@simonmorley Done. The current implementation of the cart is very basic. –  marcamillion Dec 22 '12 at 0:04

2 Answers 2

up vote 1 down vote accepted

Quantity:

Actually, I don't know acts_as_shopping cart and what exactly it do. But anyway look at the 'standard' realization in Agile Web Development with Rails (4ed), page 117. You can just steal those cart to your application, or whole the application. I think this book is about you. :)

Product properties:

It is VERY important to clarify the problem from the beginning and its potential complications due to the demands of the owner. So you do not have trouble link there.

Any 'attributes' have to be known and classified carefully. Let say, color is a simple anywhere (red is red in america, africa or europe), but the size - is not. Size of what? Cloth size depends on region dimension, culture, cloth type etc and can be just one value ("M", "S" or "46") and depends on product origin... Size of 3D is a 3 numerics (can be inches, cm, m) and depends on region of sale.

So, due to OOP thinking, you have to write every product 'attribute' in a stand-alone ActiveRecord model (which has_many product_items) but you have to know exactly HOW you will be able to search them as fast as possible.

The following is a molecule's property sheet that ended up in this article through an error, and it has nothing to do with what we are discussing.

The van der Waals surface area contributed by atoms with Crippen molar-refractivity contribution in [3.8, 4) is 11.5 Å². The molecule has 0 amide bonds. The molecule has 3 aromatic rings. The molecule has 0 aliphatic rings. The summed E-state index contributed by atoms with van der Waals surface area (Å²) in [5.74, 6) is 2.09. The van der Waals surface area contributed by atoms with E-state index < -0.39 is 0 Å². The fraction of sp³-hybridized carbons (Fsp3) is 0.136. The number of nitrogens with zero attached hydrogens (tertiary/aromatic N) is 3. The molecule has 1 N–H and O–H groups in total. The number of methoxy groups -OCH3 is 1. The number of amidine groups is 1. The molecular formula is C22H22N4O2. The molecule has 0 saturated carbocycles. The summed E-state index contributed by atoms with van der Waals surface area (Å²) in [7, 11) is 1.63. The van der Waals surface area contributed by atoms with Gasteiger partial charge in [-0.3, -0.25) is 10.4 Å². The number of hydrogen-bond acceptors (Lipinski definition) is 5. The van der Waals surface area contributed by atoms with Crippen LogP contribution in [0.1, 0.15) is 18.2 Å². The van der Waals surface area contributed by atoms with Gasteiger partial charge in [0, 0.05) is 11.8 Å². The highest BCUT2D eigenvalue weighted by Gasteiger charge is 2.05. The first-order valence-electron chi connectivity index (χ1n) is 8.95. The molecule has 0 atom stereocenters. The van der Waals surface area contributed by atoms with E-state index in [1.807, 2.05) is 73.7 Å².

At the finish i think you accomplish something like that.

size = Size.new(:origin => :us, :value => "m")
size.origin
#=> "us"
size.value
#=> "m"
size.with_analogs # model knows how to translate sizes between each other
#=> [<self>, <#Size @origin: "europe", @value: 46>, <#Size. @origin: "europe", @value: 45.5>, <#Size @origin: "australia", @value: ...>]

So despite the fact that the product item has (actually belongs_to) only one particular size, you can find a similar size of similar goods like that:

product = Product.find(1)
Product.where(:name => "%#{product.name}", :size => {:id => [product.size.with_analogs.map(&:id)]})

Or you can store in the database common measurement learning STI how to translate them, but it little bit complicated.

class Size
class EuropeSize < Size     # STI
class UsSize < Size         # STI
class AustraliaSize < Size  # STI

...
share|improve this answer
    
I seem to have missed this comment. Thanks for this, esp. the link to the book. Really appreciate it. I think my situation will be different because I can restrict them to a standard set of sizes (i.e. either big, large, small or 10, 12, 14, etc.). –  marcamillion Jan 4 '13 at 23:42
    
I meant this answer. Thanks much. –  marcamillion Jan 5 '13 at 0:23

Here Is how I add/edit the quantity

  1. On the shop page, I create a new shopping cart and store its id in the session
  2. Adding items to the shopping cart is handled using Ajax calls that will return the new cart items html to update a div in the header
  3. On the checkout page, there is quantity edit textbox for each item.
  4. On change of the quantity, I make an ajax call with both the new quantity and product_id (you could do it using cart_item_id)